De Beers, Botswana to Dig Deeper at World's Richest Diamond Mine
(Bloomberg) -- The world’s most valuable diamond mine is set to get even bigger.
Debswana, the joint venture between Anglo American Plc’s De Beers unit and Botswana’s government, is seeking permission to deepen the Jwaneng mine to 830 meters (2,700 feet), according to a notice published in local newspapers Thursday. The Cut 9 project will extend the mine’s life by 11 years, to 2035, and allow the extraction of a further 50 million carats.
Jwaneng, which started full operations in 1982, is the world’s largest diamond producer by value and currently 650 meters deep. Cut 9 will involve stripping away waste at the bottom of the mine, both widening and deepening the pit. The previous extension project, Cut 8, cost about $3 billion and reached gem-bearing ore in 2016, seven years after work started.
The project will probably be financed internally, said Debswana spokeswoman Matshidiso Kamona. She declined to comment on the expected costs or schedule. Debswana has received provisional approval from the Department of Environmental Affairs, pending public review of its environmental-management plan, the notice says.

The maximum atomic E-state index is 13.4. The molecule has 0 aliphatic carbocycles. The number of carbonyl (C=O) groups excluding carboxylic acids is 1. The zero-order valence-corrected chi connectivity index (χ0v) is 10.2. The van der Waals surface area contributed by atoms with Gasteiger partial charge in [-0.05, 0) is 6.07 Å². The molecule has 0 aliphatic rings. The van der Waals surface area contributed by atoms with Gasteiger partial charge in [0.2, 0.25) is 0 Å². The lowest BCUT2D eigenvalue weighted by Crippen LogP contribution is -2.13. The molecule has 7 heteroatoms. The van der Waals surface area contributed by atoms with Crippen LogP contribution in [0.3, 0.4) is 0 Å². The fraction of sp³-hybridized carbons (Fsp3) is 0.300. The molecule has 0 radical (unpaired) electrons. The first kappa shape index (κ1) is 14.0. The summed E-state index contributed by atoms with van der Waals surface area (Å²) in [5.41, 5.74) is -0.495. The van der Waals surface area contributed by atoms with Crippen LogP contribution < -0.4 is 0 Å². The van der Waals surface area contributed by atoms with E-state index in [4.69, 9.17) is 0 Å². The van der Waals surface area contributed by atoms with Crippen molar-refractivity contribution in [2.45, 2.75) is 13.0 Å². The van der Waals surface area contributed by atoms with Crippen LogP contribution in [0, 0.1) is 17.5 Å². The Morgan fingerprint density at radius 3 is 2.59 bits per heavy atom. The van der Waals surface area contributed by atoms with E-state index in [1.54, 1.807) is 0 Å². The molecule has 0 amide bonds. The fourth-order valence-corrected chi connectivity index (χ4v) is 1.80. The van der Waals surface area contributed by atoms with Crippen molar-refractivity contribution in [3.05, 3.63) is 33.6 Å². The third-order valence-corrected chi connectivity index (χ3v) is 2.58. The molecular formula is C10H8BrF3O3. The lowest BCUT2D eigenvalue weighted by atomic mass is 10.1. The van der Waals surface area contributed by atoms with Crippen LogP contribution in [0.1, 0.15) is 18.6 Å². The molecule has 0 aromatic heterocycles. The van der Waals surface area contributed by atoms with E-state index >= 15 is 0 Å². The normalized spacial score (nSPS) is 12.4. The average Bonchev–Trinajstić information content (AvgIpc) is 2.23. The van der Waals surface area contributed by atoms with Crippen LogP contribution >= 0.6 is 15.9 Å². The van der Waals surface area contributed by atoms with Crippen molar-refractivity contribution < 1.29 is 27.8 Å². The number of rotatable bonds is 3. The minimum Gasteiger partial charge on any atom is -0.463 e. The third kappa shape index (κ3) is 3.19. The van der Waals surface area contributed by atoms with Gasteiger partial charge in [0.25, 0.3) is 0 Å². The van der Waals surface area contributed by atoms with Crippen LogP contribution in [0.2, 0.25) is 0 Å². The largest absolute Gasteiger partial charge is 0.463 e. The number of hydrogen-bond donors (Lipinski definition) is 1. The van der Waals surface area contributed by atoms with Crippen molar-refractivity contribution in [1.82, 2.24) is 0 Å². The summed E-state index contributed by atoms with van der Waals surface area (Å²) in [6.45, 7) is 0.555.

Last year, then-Minerals Minister Sadique Kebonang said that government intended to include the financing of Cut 9 into its ongoing negotiations with De Beers for the renewal of the 10-year sales agreement covering output from the Debswana mines. The existing sales and marketing agreement ends in September 2020.
De Beers largely funded the Cut 8 project, which involved stripping 500 million tons of waste to expose an orebody containing an estimated 100 million carats that will be mined until 2024, when output is expected to start from Cut 9.
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